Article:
(1:44 mark)

None of this is any disrespect to Joe Thornton. I think he’s a fantastic player and certainly belongs in the discussion of greatest centers of the last 10 years. But he’s not at the top. Joe Sakic is. His regular season stats combine with his postseason stats to make him the best center of the last 10 (cough 15-20) years.

Hockey Orphan: Boston Bruins

January 12, 2009
Chara = unmitigated beast

(Definitely make sure to read the Hockey Orphan by Evan from Stanley Cup of Chowder first. My take is meant to be the fattening dessert after Evan’s main course.)

Evan covered the key pluses and minuses that come with being a Boston Bruins fan but there’s a few other things to think about when considering the Killer Bees.

Zdeno Chara, mountain of a man

When talking to my sports-but-not-hockey-fan friends, Chara is one of the guys who achieves mythical status. After all, is there anything more terrifying than a guy who ends up being seven feet tall on skates?

My favorite Chara story came from last summer. During the off-season, it was rumored that Chara wanted to be completely awake during his shoulder surgery to make sure that it was completed properly. Can you imagine being the surgeon in that situation … conducting a challenging, precise surgery while some Slovak monster stares you down?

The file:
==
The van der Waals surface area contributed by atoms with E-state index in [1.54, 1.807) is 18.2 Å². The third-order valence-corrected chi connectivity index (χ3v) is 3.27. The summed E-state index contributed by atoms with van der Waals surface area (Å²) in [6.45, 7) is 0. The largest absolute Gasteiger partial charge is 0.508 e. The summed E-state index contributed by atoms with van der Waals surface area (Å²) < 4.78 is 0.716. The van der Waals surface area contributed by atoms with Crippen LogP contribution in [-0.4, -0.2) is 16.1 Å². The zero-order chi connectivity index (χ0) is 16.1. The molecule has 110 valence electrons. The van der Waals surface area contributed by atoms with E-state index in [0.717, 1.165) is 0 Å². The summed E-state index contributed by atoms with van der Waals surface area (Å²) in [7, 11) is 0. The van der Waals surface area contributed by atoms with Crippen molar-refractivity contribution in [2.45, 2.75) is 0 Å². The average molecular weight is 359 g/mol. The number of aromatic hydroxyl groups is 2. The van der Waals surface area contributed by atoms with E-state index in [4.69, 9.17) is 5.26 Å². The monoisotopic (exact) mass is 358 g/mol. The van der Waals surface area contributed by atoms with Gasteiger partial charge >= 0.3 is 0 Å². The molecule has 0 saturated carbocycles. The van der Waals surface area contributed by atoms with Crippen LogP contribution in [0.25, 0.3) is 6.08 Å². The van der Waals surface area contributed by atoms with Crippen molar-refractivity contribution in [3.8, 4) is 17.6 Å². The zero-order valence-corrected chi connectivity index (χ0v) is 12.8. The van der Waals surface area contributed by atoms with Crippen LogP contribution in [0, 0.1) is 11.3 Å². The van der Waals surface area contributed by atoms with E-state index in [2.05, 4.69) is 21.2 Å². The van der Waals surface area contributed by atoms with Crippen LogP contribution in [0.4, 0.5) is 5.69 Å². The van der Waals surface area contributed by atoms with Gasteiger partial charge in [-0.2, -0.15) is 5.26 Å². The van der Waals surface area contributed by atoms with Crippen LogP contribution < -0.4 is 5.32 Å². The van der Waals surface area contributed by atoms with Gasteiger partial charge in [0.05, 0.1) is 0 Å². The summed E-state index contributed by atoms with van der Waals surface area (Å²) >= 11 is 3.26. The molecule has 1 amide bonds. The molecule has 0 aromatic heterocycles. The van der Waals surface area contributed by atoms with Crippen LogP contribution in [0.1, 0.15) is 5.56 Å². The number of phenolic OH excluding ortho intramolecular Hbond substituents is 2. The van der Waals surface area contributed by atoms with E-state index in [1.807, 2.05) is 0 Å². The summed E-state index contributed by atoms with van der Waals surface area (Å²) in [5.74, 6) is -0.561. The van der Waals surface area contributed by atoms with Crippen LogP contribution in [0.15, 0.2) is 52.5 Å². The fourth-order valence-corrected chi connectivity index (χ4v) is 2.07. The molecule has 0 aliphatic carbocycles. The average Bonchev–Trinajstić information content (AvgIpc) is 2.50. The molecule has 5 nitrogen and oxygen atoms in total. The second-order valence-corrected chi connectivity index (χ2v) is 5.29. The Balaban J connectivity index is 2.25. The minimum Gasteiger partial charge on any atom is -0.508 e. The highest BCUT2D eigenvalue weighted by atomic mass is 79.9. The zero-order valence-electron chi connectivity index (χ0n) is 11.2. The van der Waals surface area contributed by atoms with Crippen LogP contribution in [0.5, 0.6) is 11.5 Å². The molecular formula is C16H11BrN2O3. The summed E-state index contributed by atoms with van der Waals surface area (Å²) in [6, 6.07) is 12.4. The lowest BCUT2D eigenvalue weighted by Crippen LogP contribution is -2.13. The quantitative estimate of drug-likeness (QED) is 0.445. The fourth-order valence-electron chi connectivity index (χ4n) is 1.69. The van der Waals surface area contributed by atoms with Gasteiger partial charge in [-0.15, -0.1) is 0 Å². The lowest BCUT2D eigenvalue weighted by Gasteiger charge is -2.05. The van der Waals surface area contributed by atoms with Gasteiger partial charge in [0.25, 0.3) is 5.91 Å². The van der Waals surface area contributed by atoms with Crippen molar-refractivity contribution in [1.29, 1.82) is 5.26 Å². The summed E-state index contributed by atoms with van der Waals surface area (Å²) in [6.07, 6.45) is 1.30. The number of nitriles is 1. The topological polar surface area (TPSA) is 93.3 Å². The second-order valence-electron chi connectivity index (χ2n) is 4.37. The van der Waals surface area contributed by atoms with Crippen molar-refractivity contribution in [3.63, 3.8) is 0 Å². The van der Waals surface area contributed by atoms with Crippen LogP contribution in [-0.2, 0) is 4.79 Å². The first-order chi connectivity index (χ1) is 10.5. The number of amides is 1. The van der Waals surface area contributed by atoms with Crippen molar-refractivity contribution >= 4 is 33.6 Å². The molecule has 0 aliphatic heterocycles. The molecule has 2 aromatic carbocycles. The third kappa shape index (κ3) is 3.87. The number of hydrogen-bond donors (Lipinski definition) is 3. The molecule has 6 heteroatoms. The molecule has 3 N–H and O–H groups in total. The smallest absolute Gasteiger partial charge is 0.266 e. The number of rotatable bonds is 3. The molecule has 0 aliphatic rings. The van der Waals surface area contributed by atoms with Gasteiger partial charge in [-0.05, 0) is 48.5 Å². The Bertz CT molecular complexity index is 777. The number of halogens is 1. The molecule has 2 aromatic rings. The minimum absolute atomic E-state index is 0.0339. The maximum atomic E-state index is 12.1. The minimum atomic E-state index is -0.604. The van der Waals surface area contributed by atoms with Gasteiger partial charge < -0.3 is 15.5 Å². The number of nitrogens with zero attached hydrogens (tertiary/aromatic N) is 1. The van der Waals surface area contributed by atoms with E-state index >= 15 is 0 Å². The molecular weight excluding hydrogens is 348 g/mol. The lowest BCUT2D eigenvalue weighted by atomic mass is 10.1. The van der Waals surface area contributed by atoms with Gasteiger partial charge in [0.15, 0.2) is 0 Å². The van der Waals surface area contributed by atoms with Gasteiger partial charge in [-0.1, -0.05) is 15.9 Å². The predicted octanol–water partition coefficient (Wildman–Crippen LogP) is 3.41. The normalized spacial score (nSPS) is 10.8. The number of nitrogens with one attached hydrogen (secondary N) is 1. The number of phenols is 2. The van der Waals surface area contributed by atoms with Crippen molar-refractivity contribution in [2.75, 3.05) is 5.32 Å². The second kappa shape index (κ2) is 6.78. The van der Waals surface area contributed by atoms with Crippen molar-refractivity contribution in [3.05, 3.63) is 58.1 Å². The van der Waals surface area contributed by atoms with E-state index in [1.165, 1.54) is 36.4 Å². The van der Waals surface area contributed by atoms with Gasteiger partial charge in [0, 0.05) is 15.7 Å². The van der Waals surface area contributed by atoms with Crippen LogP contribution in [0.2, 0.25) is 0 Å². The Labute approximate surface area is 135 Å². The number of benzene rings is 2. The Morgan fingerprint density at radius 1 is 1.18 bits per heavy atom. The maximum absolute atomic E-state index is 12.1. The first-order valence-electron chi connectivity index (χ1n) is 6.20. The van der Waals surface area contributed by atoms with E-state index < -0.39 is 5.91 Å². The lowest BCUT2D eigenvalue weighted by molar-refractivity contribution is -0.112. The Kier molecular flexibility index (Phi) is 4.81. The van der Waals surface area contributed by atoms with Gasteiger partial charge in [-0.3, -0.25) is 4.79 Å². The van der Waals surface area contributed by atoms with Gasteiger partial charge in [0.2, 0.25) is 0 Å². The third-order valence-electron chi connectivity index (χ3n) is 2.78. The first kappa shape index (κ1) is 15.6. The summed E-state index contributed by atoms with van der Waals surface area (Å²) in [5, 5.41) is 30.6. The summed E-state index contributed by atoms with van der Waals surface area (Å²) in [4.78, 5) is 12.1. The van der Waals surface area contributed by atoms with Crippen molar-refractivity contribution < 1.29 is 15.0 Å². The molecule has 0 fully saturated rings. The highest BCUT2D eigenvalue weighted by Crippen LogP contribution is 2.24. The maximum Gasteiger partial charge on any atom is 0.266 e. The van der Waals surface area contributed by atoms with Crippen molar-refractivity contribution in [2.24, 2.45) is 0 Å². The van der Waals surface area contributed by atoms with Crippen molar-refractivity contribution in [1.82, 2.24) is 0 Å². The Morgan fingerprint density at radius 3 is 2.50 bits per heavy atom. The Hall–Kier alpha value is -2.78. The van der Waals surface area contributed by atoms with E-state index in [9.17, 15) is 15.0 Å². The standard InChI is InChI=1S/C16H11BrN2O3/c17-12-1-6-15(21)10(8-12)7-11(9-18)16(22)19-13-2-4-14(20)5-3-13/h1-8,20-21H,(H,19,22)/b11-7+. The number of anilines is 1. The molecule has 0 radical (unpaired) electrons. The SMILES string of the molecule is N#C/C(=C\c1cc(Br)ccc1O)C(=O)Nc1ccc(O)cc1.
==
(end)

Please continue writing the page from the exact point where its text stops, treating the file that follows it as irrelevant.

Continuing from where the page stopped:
That’s just so freaking manly. The shoulder surgery story was brought you by The Campaign to Make Mike Milbury Cry.

Phil Kessel
When Kessel came into the NHL, it seemed like he was considered something of a punk (at least by NHL standards). That image changed quickly once the American sniper courageously battled testicular cancer during his rookie season.

If you cannot root for Phil K just go ahead and jump off of a tall parking garage.

Fantasy hockey implications

Definitely cannot say that I saw the Bruins coming. Not to this extent.

But from a fantasy hockey standpoint, players such as Marc Savard, David Krejci and Tim Thomas are helping savvy (or lucky) owners get a leg up on the competition.

Wicked cool jerseys